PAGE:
By simply providing a partner or vendor access to your system in a cloud environment means that your security level will instantly plunge. Not only is there a chance of inadvertently inviting malware into your system, but now the safety of your organization’s applications and information is at the mercy of that vendor’s security controls. If their controls are weak, then so are yours. All that needs to happen for your data to be compromised is for one unapproved source to compromise the vendor’s system, and that attacker can gain access to your network. Consider the biggest recent data breaches – many can be traced back to a third-party vendor. Add to this the fact that remote-access VPNs are complex to configure, and you have created the perfect storm for a suboptimal system.

Traditional Perimeter Security Is Now Officially Obsolete

For those who continue to depend on VPNs for secure web connections, it is time to face the fact that traditional perimeter security is now officially obsolete. Today, the cloud is ubiquitous. Technology has moved on when it comes to network perimeter security. Proactive organizations have updated their security strategies to accommodate what work looks like today, and have moved beyond yesterday’s VPNs and direct link approaches, as well as their associated security risks.

Next Up – Software-Defined Perimeters

A new approach and associated technology is now available, designed specifically from the ground-up to address the aforementioned issues, and to enable enterprises to optimize today’s data opportunities.  It is commonly known as software-defined perimeter (SDP), and it can enable companies to overcome security challenges such as hybrid and multi-cloud deployments, reducing the attack surface. How does SDP circumvent VPN’s security issues? In a nutshell, it does so by:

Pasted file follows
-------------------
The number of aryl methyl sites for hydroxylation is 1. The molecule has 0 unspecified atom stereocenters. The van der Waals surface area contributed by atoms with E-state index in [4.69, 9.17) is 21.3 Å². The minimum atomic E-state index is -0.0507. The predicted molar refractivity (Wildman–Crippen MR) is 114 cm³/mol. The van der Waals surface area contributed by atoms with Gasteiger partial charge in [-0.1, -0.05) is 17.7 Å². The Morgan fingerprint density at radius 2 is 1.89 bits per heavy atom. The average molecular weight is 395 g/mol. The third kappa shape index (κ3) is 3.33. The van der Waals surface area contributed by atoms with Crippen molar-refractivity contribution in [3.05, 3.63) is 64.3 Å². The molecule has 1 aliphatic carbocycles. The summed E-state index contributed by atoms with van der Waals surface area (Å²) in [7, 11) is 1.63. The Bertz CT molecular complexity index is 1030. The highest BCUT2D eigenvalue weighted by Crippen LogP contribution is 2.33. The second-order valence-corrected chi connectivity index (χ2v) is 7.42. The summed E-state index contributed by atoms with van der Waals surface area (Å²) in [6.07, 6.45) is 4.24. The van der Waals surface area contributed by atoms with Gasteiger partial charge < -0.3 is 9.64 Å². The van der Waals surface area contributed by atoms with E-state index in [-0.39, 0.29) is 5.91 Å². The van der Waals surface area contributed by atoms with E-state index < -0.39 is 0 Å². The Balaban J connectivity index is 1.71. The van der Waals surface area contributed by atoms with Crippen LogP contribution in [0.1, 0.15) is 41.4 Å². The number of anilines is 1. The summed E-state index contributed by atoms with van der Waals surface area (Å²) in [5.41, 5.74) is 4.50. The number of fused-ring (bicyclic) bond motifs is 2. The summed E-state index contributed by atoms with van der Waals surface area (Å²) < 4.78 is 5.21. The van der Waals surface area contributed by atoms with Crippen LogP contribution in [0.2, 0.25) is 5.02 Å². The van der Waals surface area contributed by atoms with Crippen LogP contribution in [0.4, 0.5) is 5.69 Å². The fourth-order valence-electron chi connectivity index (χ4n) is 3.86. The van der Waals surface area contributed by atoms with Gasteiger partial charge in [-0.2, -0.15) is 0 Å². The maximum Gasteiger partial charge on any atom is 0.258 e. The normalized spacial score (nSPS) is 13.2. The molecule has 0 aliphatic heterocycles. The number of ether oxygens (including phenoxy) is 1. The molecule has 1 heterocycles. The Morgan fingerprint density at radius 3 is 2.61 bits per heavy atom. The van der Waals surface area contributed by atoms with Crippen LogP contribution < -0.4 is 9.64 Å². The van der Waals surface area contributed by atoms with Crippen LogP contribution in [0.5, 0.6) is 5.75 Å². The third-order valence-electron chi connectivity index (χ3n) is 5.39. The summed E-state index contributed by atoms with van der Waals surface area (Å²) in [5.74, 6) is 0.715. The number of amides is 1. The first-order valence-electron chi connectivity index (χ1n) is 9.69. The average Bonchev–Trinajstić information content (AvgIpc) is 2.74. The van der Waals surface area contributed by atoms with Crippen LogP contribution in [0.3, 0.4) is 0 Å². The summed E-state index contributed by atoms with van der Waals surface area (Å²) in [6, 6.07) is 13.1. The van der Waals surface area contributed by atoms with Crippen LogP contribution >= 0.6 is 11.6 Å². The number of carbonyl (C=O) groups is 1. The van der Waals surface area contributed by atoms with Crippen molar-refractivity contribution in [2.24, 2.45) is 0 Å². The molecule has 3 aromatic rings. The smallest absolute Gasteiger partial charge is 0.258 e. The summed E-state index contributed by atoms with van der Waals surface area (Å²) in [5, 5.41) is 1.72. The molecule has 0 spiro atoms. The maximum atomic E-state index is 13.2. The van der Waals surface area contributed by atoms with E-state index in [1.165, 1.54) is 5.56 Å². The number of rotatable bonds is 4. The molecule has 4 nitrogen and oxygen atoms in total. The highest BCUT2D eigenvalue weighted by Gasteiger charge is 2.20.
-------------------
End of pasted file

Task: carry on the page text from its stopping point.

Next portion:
• Decreasing lateral attacks – by creating an environment that can be described as “secure by default,” which is achieved by providing remote users access only to specific services.
  • Providing users access at the application level, moving beyond network-level access.
  • Creating greater security by granting connectivity across multiple clouds, sites, and domains to distributed apps and clients.

An SDP allows its users to move workloads as needed from cloud to cloud, leading to the ability to avoid the threat of cloud vendor lock-in. An SDP also eliminates chaos by allowing for installation on any host, without network reconfiguration or appliance hassles.

So, what’s holding you back? As traditional perimeter security, VPNs likely worked for you in the old world of physical servers and virtual machines.  But, it is likely that even if you have not already experienced a breach, you know they don’t have what it takes to protect your data in today’s heterogeneous, multi-cloud, advanced application environment. It’s time to embrace today’s new realities with a progressive security solution that’s specifically designed to answer to your requirements, and let go of yesterday’s VPN security myth.

About the Author

Don Boxley Jr is a DH2i co-founder and CEO. Prior to DH2i, Don held senior marketing roles at Hewlett-Packard where he was instrumental in sales and marketing strategies that resulted in significant revenue growth in the scale-out NAS business. Boxley spent more than 20 years in management positions for leading technology companies, including Hewlett-Packard, CoCreate Software, Iomega, TapeWorks Data Storage Systems and Colorado Memory Systems.  Boxley earned his MBA from the Johnson School of Management, Cornell University.  Don can be reached online at don.boxley@dh2i.com. DH2i’s website is www.dh2i.com. Follow DH2i on Twitter: @DH2i.